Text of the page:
For displaced, misplaced, and nostalgic ex-Bronxites

Old Kingsbridge Road

by Denise Streit


nce I was allowed out on the streets from Grandma Rosie's apartment, I ventured onto OldKingsbridge Road...

Old Kingsbridge Road was very different from most Bronx streets. "The Road" was both an unpaved and paved road that was one block long. It ran from Garden Street to Grote Street, parallel to Southern Boulevard. This was a country spot to a Bronx kid; to live on a dirt road with a view of the wooded Bronx Zoo directly across the street was a special treat. I believe that its uniqueness made it a special place in my life.

I lived at 795 Garden Street from 1954 to 1969. My windows overlooked that short dirt road. My playmates and I played with dolls in the courtyard of my building that was on the road. I learned to ride my first two-wheeler (with training wheels) along the broken sidewalk. It was a challenge to keep on the broken pavement and not venture onto the dirt and rocks with broken glass.

I met my first love on Old Kingbridge Road. I was in kindergarten and he was in first grade. We played cowboys and he tied me to a tree that was infested with ants on the road. It was love at first sight. Eight years later, we went steady for two years. He "asked me out" for the first time on the road. We would meet every day on the road and hang out with our friends.

My brother was four years my junior. I remember that he always aspired to be a ball player. I think he first had this dream when he threw eggs directly from the carton to the ground on Old Kingsbridge Road. I will never forget the day when he achieved a direct hit by throwing a water balloon on a neighbor's freshly coiffed hairdo. He made sure that I was the unknowing suspect who was looking from the window when the hit was made. My brother's first home run had a price tag of sixty-five dollars attached to it. He hit the ball through a window of a parked car on Old Kingsbridge Road. The parking spots on the road were a best-kept secret to the few who found them. Alternate side of the street parking did not exist on Old Kingsbridge Road.

My pre-teens and early teens were great years. I had many memories associated with Old Kingsbridge during that time span. Every time I look at the ugly oblong scar on my knee, I think of Old Kingsbridge Road. As a young teen I was running to hang out with my friend Lucille. She lived in one of the four two to three family homes that were on the paved side of Old Kingsbridge Road. As I ran along, I fell on a piece of glass that slit my knee. An ugly scar can bring back great memories.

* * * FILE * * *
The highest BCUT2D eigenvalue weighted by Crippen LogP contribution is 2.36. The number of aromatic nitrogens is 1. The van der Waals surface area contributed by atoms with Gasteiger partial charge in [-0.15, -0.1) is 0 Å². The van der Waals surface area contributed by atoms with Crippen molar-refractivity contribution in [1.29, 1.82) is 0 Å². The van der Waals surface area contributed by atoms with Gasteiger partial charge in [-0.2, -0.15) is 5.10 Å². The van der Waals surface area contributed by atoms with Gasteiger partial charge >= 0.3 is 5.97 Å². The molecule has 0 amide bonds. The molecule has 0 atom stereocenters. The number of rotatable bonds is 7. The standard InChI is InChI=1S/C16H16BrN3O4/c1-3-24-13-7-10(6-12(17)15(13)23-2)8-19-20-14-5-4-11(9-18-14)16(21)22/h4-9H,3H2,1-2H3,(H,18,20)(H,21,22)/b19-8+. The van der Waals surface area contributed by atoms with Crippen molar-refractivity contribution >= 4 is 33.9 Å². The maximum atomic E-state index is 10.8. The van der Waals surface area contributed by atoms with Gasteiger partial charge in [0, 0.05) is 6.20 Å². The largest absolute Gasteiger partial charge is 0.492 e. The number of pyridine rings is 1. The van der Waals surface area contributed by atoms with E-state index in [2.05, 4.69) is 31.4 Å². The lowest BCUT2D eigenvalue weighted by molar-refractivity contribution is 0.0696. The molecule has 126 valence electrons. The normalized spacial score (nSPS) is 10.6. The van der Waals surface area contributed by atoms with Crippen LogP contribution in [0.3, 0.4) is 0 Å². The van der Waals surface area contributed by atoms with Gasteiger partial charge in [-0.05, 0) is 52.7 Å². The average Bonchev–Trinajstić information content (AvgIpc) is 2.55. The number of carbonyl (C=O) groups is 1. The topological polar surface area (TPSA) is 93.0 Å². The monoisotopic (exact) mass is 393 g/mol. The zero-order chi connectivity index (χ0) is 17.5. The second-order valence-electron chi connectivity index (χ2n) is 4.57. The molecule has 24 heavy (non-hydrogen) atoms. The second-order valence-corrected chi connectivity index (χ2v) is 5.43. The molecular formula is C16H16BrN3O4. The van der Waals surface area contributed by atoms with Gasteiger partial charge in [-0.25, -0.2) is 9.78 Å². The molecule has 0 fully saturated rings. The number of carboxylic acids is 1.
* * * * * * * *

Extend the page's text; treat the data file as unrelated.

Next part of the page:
Lucille would call for me as she left the porch of her two family home. As she pulled up her knee socks and walked from her stoop, she would yell DENNEEESSE in one syllable at the top of her lungs. She would arrive by the back door of the building a minute later, and I would be on my way down the four flights of stairs. My girlfriends from Old Kingsbridge and Grote Street and I would have the best of times hanging out. It was always a treat to have a sleep-over at Lucille's. Her house was the first three-family home next to my building. We would wait for her parents to fall asleep and three to five fourteen year olds would go out on her second floor balcony and play Motown on her portable turntable. It was inevitable that the guys would come down the road. They would talk to us for endless hours from twelve feet below while the Best of Motown played on. As we became more daring, we would sneak down the steps and share kisses with our boyfriends on the Bronx road without street lights.

My friend Candy lived in a ground floor apartment on Grote Street and her apartment had a side yard on Old Kingbridge Road. I remember her tree and shrub enclosed enclave. The scent of the flowering trees and the waxy leaves of the shrubs lead me to nostalgic landscaping decisions later in my life. We would hang out on the other side of the fenced-in tropical paradise of her back yard. Our boyfriends would meet us there on summer mornings as we began our treks to the zoo, or Orchard Beach.

The day of my move to New Jersey was a very melancoly day. I was sad to leave my childhood of the Bronx. The fact that my building backed up to the road enabled me to find a comfortable outlet beyond my innermost circle. I felt enabled to take baby steps beyond Garden Street, onto the Road and onward to anywhere I may want to venture.

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